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Reynoldsʼs Newspaper. Nr. 941, 23. August 1868. S. 3.
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SUICIDE THROUGH ALLEGED PAROCHIAL ILL-TREATMENT.

On Monday, Dr. Lankester held an inquest at the College Arms, Crowndale-road, St. Pancras, on the body of George Franklin, aged seventy-one. The deceased, it was alleged, had cut his throat through ill treatment on the part of a parish medical officer, and starvation, in the St. Pancras Workhouse.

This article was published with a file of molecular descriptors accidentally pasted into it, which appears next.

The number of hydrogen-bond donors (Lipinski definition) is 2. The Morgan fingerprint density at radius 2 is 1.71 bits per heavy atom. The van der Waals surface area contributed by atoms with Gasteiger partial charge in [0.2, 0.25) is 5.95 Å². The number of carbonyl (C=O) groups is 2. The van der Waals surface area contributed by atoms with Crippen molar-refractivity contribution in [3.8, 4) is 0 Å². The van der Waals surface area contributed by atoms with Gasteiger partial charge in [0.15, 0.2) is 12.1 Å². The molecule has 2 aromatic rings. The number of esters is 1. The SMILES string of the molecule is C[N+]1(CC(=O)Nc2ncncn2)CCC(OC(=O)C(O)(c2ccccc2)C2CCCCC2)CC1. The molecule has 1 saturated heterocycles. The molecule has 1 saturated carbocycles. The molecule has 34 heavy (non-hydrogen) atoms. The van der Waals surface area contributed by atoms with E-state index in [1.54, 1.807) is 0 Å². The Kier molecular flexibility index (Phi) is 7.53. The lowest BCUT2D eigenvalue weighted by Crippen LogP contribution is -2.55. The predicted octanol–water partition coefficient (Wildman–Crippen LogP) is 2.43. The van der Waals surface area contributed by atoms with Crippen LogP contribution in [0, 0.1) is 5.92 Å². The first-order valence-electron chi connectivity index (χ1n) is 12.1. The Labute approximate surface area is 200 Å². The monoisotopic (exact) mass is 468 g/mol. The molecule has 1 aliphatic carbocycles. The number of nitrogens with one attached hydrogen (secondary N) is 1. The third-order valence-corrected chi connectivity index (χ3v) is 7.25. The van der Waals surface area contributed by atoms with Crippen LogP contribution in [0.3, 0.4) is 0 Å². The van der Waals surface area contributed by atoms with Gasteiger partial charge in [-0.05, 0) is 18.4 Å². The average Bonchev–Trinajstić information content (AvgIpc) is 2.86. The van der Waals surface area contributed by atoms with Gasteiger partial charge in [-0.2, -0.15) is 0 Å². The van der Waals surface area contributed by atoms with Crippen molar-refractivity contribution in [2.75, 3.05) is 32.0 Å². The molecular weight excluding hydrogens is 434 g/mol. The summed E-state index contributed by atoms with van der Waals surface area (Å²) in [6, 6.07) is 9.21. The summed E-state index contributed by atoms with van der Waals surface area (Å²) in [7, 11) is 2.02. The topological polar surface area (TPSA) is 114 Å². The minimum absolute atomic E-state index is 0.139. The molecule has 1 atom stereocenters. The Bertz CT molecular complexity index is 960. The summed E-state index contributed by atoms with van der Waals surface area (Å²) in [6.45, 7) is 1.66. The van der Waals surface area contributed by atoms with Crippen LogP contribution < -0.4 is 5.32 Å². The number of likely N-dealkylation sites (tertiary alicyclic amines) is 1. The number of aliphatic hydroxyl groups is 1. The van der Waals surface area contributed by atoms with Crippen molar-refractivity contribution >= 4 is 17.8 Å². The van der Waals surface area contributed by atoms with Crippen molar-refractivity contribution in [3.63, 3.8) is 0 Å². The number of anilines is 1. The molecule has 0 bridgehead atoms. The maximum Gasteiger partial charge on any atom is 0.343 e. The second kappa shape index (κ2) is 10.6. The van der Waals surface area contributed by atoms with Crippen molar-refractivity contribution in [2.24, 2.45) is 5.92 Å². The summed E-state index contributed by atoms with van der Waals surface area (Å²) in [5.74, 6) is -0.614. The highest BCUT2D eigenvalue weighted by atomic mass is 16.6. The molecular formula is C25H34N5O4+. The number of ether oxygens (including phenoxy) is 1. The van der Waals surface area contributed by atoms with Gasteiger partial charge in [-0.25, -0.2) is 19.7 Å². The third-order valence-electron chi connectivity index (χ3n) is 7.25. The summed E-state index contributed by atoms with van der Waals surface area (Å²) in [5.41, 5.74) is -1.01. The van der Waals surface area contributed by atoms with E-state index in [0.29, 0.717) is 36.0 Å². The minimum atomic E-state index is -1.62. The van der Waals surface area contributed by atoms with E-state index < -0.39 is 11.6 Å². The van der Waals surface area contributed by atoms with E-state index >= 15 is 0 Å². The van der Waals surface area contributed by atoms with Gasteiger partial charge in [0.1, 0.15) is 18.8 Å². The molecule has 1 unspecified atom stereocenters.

Mary Ann Franklin, 25, Oxford-terrace, King’s road, said: Deceased was my husband. He was seventy-one years of age. He was a commercial traveller. He died last Thursday evening in St. Pancras Workhouse. He cut his throat last Tuesday evening. When I went home that evening he had been taken to the workhouse. I am positive he cut his throat through the cruelties of the parish doctor. He had been ill for twelve months. He received great cruelty from Dr. Harley, who would not give him any nurishment. Dr. Harley is the parish doctor, and all he would give my husband was a bottle of medicine and two shilling’s worth of meat and a little brandy all the time. A fortnight ago my husband went to the house with an order for order for the infirmary; but he was put into the able-bodied part of the house. He had no proper nourishment, and could not eat the food that was given him. He came home last Saturday week because he could not put up with the treatment in the house any longer. The doctor at the house refused to put him in the infirmary. My husband said he was starved at the house, and he might just as well starve at home or cut his throat. The treatment drove him mad. Last Monday I sent for two doctors, and they came, but he was delirious; and although I gave him enough to eat at home, he kept crying out to me not to send him back to the workhouse. His flannel shirt was taken from him at the house, and he caught a fresh cold through it. He had to ask for another shirt from the doctor, and he came out with one with the parish mark on it. A gentleman is in court that he wrote to, complaining of the treatment.